Fishing with the Stars
Most anyone can catch bass in early spring when the spawn is on but come summer it can become much more difficult. The lakes and rivers become crowded with personal watercraft, swimmers, skiers and tons of fishing tournaments. Even isolated smaller bodies of water become more difficult because of the summer heat during the day. But come nightfall, especially on a heavy pressured lake, the odds can grow substantially for catching big bass. Knowing and following a few basics in night fishing can provide you with some excellent fishing while the lake is generally less crowded and a lot quieter.
Safety First… Always have a float plan with a family member, neighbor etc. Somebody needs to know where you will be fishing and an approximate time you should return. Always wear at PFD the entire night while fishing. If you are fishing an unfamiliar body of water, ALWAYS arrive before dusk and make a preview run to where you intend to fish. GPS is an awesome device but it does not account for small docks, stumps swimming buoys and other hazards you could encounter.
There are a myriad of techniques and strategies for night fishing, but you can essentially boil it down to 4 distinct approaches.
1 - Docks and lights - By far one of the most productive patterns can be simply looking for boat docks and piers with either above water lighting or submerged lighting. Some of these lights are on timers so you may have to check an area several times after dark. The lights naturally attract insects which attract minnows and smaller fish which attract the type fish you are after. Your best approach here may be to observe for a few minutes what the feeding activity is and where the fish are oriented in the water column. If the bass are chasing near the surface any surface lure like a buzz bait, soft jerk bait, walk bait or prop bait may prove productive. Fish that are lower down but appear aggressive will take a square bill, spinnerbait or swimbaits. If the situation calls for slower fishing use jigs, worms or creature baits on the bottom.
2 - Coves and shore lines - During the day time the coves and shore lines tend to take a beating from recreational water activities along with the daily encounters of the bank beaters. After dark not only does this activity cease but the water temperature tends to slowly drop a few degrees. Fishing a topwater bait parallel to the shore lines can be an awesome way to get some fantastic night action. In this case stealth and less visible light are important. While lights can attract fish when they get use to it avoid bright lights in areas where they are not accustomed to seeing it. Favorite lures for this type fishing include the time proven Musky Jitterbug, the buzzbait, prop baits wake baits, spinnerbaits and walk baits. One word of caution when fishing top waters with treble hooks. Wait to actually feel the rod tip go down before setting the hooks. It’s hard to dodge a flying lure in the dark. Also it should be noted that in many cases a big bass does not take a lure to actually eat it on the first strike but instead tries to stun the meal. If you encounter a blow up on a bait but miss the fish, often times allowing the bait to sit motionless in the water results in a second strike that is more explosive than the original bite. Naturally if you think fish are not feeding aggressively you can slow down and fish worms, jigs and slower worked baits if needed.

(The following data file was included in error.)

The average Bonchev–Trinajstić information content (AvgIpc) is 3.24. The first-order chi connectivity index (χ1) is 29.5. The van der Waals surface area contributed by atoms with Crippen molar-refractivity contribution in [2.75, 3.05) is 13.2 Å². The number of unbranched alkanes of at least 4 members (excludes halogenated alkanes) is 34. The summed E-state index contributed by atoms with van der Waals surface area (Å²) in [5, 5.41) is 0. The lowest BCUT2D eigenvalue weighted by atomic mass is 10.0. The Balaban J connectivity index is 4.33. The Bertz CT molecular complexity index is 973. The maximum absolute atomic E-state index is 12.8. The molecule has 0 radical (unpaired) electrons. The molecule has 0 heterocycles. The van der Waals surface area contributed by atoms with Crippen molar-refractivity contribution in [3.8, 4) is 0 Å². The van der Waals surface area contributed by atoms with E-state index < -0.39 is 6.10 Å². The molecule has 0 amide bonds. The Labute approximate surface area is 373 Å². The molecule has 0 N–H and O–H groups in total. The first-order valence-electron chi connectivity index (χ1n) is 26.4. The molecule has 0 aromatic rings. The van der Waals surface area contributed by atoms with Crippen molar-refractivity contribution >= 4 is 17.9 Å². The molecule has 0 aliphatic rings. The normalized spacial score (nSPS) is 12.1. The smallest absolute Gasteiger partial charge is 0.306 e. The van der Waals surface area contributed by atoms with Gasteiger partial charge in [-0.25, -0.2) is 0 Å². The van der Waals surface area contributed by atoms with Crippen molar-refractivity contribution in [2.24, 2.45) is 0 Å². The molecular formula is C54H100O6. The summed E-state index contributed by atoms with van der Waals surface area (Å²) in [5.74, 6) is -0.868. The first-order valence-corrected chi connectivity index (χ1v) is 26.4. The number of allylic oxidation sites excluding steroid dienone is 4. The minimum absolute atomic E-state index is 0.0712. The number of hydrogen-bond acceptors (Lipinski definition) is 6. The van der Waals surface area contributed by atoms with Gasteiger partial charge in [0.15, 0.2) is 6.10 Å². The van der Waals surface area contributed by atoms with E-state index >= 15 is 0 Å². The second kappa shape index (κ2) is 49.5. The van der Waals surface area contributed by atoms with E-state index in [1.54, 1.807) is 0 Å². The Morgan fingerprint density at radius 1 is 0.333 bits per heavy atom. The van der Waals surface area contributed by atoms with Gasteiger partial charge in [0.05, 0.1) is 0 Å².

3 - Ledges, Humps and points - These honey holes can be very productive if you have the electronics to locate fish on them, Though an occasional topwater bite may occur on a feeding school over a hump or point you’ll probably be fishing deeper in the water column here. Big worms, jigs, big Colorado blade spinnerbaits and cranks will often be the best choices here.
4 - Flats, Stumps and vegetation - As the water cools and the insects begin to move about, bluegill and other small fish begin feeding around and in lily pads, stumps, and in other structure in the flats. Here where possible Musky Jitterbugs, buzzbaits and other top waters fished around the outer edges of structure can be excellent. Frogs, spoons and other weedless lures worked in the heavy cover also produce well. Fishing giant soft plastic worms very slowly in and around heavy cover also should be on your list.
Be sure to check back every Tuesday for more tips from our staff experts and pro-staff from around the country.